A Traveler’s Recurring Nightmare – Literally

2393382468_919d6491c0_zIt used to be the dreaded final exam dream that would have me waking in a cold sweat a few times a year. You probably know it, too: That recurring dream where you’re headed to the final exam in a class but you’re not prepared. There are variations on this classic. For some, in the dream they didn’t study for the test. For others, they also forgot to attend the class. For still others, they then arrive for the test naked or in their pajamas. I’ve had the first two of those flavors many times, and in my case it’s always, always, always a math test. (No surprise there. Though I did study for math deciduously, because it wasn’t a strength of mine.)

In the last year I’ve noticed I’m no longer haunted by this final exam dream, probably because school is a distant memory. Or perhaps it’s because I’ve moved on to a new type of frustration dream that reflects my current life.

It’s the travel nightmare.

In this dream, I can’t get to where I need to be on time. Something out of my control is always holding me back. Sometimes it’s the airport gate, and I can’t seem to get out of security. Or sometimes I can’t figure out which is my hotel room because I lost the key sleeve—and, of course, I’m in a huge hurry, trying to make a deadline or to pack for a flight.

Strangely enough, I’m not a stressed traveler. I allow plenty of time. (My husband says, too much. Which reminds me of an observation of a friend. He says there are two types of travelers: those who get to the airport early, and those who get to the airport late. And they’re all married to each other.) I’ve never missed a flight. And I always find my hotel room.

Perhaps I need to acknowledge the underlying stress in travel and try to process this more overtly. No, I think I’ll just let my deepest psyche work that one out in my dreams.

 Do you ever experience travel-related frustration dreams?

Photo: Flickr/belen becker

Pack Like a Pro–or Be Packed by a Pro

16561168929_07b86aff3a_z (1)If you travel a lot, packing gets routine. That’s the good news. The bad news is that it’s still not fun—just elevated slightly from pain to annoyance. What if you could leave packing to a professional, a virtual valet?

A new company called Dufl promises to automate packing for the frequent traveler. Let’s say you know you always need certain business “uniform” items like cotton shirts, dress pants and jacket, khakis, etc. You ship your business travel wardrobe to Dufl in a Dufl-issued bag, where your travel wardrobe then resides in your “virtual closet.” For each trip, you use the company’s app to select the items you’ll need. Then Dufl sends the professionally packed bag to your destination hotel, to await your arrival (you hope). When you check out, leave the bag at the hotel front desk and it’s returned to Dufl, where your wardrobe is professionally cleaned, ironed and stored—ready for your next trip. The cost is not inexpensive, nor is it prohibitive if you consider the alternative of bag fees or the hassle of lugging a suitcase–$10 a month, plus $100 per round trip.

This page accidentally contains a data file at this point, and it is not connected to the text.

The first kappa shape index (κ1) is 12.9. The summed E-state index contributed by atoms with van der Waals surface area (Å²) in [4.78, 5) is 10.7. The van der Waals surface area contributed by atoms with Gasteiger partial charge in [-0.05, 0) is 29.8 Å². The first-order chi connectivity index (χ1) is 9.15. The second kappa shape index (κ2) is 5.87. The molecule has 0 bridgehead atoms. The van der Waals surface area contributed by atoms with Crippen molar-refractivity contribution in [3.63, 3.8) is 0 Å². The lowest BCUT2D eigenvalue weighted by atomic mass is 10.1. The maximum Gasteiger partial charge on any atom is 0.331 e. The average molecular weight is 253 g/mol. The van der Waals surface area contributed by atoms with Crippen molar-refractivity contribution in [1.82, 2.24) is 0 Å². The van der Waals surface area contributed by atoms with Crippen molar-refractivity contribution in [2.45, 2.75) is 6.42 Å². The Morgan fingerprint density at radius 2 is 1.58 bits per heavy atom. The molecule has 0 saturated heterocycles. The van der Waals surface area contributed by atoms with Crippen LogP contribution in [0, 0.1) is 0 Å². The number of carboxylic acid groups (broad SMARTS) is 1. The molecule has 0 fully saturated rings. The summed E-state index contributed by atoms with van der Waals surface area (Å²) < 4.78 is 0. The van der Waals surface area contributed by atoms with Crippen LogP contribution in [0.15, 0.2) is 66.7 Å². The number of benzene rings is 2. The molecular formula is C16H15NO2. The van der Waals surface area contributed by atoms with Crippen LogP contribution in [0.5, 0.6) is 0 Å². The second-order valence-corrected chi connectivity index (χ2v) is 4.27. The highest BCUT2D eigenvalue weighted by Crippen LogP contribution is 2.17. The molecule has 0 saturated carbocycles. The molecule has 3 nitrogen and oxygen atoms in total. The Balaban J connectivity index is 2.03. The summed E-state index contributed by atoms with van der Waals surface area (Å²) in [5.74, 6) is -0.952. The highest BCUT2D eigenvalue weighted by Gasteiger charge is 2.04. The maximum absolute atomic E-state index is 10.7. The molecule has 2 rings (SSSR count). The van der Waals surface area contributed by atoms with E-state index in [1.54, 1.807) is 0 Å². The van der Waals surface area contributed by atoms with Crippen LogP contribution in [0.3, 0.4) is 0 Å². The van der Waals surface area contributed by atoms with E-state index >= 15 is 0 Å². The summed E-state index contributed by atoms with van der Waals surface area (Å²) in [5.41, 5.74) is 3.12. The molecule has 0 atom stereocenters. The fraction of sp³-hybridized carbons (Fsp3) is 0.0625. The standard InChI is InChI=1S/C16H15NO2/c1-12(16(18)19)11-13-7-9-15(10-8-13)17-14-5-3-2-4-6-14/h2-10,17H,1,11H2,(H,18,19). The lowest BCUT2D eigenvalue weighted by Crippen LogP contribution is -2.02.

I will be curious to see how much uptake Dufl gets. I’m skeptical. It’s perhaps only slightly more foolproof than self-packing, though I’d love speeding through the airport without hauling my rollaboard behind. I do have a Dufl-like packing hack, though–one that I suspect most frequent travelers abide by.

My hack is to keep some items pre-packed in my carry-on, the most important of these being a toiletries kit. The rest is relatively easy and rather rote: I throw in x number of days work “uniforms,” add some accessories to dress them up for evening, then layer on my customary workout clothes. At that point I consider exceptions–if there’s an event that requires extra-dressy evening attire, or weather-related gear. Finally, I double-check shoe needs and conduct a day-by-day review of every piece of attire, to be sure I’m not missing half an ensemble. (What have you forgotten to pack? My worst omission was a pair of tights, and I learned that you can buy anything in New York at 6 a.m.) But all this takes very little time—maybe twenty minutes for a three-day trip.

I’ve also noticed that I gravitate towards wearing the same outfit (or a variation) every travel day, a guise based on comfort (stretch is good), TSA requirements (nothing complicated) and practicality (white pants tempt fate with turbulence spills). I’ve also used packing checklists in my more compulsive past—particularly when traveling with kids before they packed themselves.

Alas, Dufl and my hack only address packing clothing. I find more stressful the packing of tech gear, chargers, converters, power strips, and flash drives loaded with files. Throw in a paper file or two and a Moleskin notebook. Then there are snack essentials: I never leave home without a Kind bar, an apple and some premium tea bags in my tote. Forget any of these, and I’m heartbroken.

What are your packing hacks—or blunders? Would you pay for a packing service?

Photo: Flickr/Craig Sunter

Fun with Virgin

Branson with frausHow important is fun to your hotel stay? Yesterday I attended the much-anticipated opening of the first Virgin Hotel, in Chicago, and the operative word for both the event and the property is fun. As you would expect from any Virgin brand, cheekiness abounds and the unexpected is expected.

Design rules, from the lobby–where the large art piece facing the elevators is actually a video collage–to the halls–where you might see a life-size, white porcelain dog chained to a red wall–to the room–where the minibar is a bright red retro fridge. Technology comes a close second, with an app that enables you to control everything in the room from your phone, and Wi-Fi is fast and FREE! (Plus, an added bonus that addresses one of my pet peeves: no need to log in as a guest!)